Commentary by Gāo Shìzōng 高士宗, Huáng Dì Sù Wèn Zhí Jiě 《黃帝素問直解》(Straightforward Explanations of the Huángdì sùwèn)
“The multiplicity of the Myriad Things! All Alterations and Transformations emanate from it. The extreme state of things is what we call “alterations”; the creation of things is what we call “transformation.” Alteration is the gradual aspect of Transformation; Transformation is the maturation of Alteration. It is because the Dào of all Alterations and Transformations is based in Yīn and Yáng that Yīn and Yáng are the father and mother of Alterations and Transformations.”
In the next phrase, “the father and mother of Alterations and Transformations,” the phrase biàn huà變化, which simply means “change” in modern Chinese, is actually a reference to two specific types of change: Huà 化 describes sudden, irreversible, substantive, and often generative change, in the literal sense of “meta-morphosis,” such as from the pupa to the butterfly, or from non-being to being. Biàn 變, on the other hand, refers to gradual, slow alterations, such as between Yīn and Yáng, day and night, water and ice, or seasonal changes. As the commentary Nèijīng zhīyào 《內經知要》 (Synopsis of the Inner Classic) differentiates: “Gradual [change] of things is called biàn, the extreme poles of things are called huà” (物之漸，謂之變；物之極，謂之化). According to the Yùelìng 《月令》(“Monthly Commands”), a chapter of the Lǐjì 《禮記》(Record of Rituals) from the Hàn period, “when there is an old form that very gradually changes, we call it biàn. When there is sudden change, even though there is an old form [to begin with], we call it huà. …Sprouting [plants] in the spring and [leaves] dropping in the winter are called biàn, as is the change from childhood to adulthood and from adulthood to old age. From existence to non-existence or from non-existence to existence, this is huà.”
Another option for rendering these two types of change into English may be as “permutations” and “transmutations”. In this context, it is ironic that biàn is often translated as “to transform” in English, when it is really huà-type change that “transcends the form,” often by bringing into being, as opposed to just altering it. The easiest way to distinguish between these two types of change is perhaps by looking at the context of their usage. The most commonly cited examples of huà-type change are found in the Zhuāngzi 莊子: the metamorphosis from the giant fish Kūn to the bird Péng, or from the dreaming Zhuāngzi himself into a butterfly.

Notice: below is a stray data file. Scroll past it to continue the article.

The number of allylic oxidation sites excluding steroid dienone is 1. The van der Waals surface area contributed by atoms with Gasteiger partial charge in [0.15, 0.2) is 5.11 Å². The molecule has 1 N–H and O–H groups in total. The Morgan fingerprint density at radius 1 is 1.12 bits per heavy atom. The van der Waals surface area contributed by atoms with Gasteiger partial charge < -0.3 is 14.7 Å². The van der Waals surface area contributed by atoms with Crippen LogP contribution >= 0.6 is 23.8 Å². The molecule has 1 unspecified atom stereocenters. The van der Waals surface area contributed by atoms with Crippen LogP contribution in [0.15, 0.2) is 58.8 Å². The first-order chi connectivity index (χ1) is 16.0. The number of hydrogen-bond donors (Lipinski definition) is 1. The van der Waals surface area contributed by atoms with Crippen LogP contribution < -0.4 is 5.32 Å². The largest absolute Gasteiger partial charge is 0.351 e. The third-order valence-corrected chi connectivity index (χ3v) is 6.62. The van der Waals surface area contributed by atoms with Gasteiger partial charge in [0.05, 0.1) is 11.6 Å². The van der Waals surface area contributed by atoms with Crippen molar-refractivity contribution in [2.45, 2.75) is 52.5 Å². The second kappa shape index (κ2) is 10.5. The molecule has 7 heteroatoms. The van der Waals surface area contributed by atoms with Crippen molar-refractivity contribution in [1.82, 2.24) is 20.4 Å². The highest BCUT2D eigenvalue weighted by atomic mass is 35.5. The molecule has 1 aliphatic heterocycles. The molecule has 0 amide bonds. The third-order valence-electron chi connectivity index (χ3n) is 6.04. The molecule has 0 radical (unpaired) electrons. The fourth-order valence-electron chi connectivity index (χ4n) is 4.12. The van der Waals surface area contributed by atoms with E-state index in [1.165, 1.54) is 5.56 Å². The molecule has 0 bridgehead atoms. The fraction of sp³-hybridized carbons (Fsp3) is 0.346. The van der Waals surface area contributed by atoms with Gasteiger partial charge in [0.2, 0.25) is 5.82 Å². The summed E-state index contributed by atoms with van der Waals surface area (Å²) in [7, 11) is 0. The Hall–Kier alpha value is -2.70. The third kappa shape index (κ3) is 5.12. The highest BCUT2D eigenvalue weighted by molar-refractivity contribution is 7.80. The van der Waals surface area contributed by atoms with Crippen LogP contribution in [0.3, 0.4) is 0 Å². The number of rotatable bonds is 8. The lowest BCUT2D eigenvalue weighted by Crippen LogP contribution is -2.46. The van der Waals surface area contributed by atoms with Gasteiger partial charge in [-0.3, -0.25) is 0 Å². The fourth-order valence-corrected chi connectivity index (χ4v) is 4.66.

Two Quotations from Zhuāngzi 莊子
“In the Northern Darkness, there exists a fish with the name Kūn. Kūn’s size is I don’t know how many thousands of miles. It transforms (huà!) into a bird with the name Péng. Péng’s back is I don’t know how many thousands of miles. Arousing itself and taking off in flight, its wings are like the clouds hanging from the sky. When the oceans churn, this bird migrates to the Southern Darkness. The Southern Darkness is the Pond of Heaven.”
“In the past, Zhuāng Zhōu dreamed that he was a butterfly, a happily fluttering butterfly who considered itself to be utterly satisfied, not knowing anything about Zhōu. Suddenly, it woke up and was pleasantly surprised to be Zhōu. Who knows whether it was Zhōu dreaming of being a butterfly or the butterfly dreaming of being Zhōu! Zhōu and the butterfly, now there must be a distinction between them! This is what is called the “transformation of things”.
In contrast, biàn is a slow gradual change, as in weather cycles, seasonal changes, or the gradual aging of the human body. In Chinese dictionaries, the difference is explained as biàn being a change where the two states can be present simultaneously, like the alterations or variations between Yīn and Yáng or between day and night or winter and summer. In contrast, huà is a complete and irreversible substantive change from one thing into something else, like the caterpillar into the butterfly, where the two states cannot be present simultaneously, or even a coming into being. In the context of cosmology, huà change is the origin of creation, while biàn are the innumerable and never-ending cyclical alterations that are the defining characteristic of the material realm in the cycles of the Five Dynamics and Yīn and Yáng. Reflecting the importance of change in early Chinese culture, the medical anthropologist Elisabeth Hsu has written an entire article on these two characters: “Change in Chinese Medicine: Bian and Hua. An Anthropologist’s Approach,” Notions et Perceptions de Changement en Chine. Mémoires de l’Institut des Hautes Etudes Chinoise 36 (1994), pp. 41-58.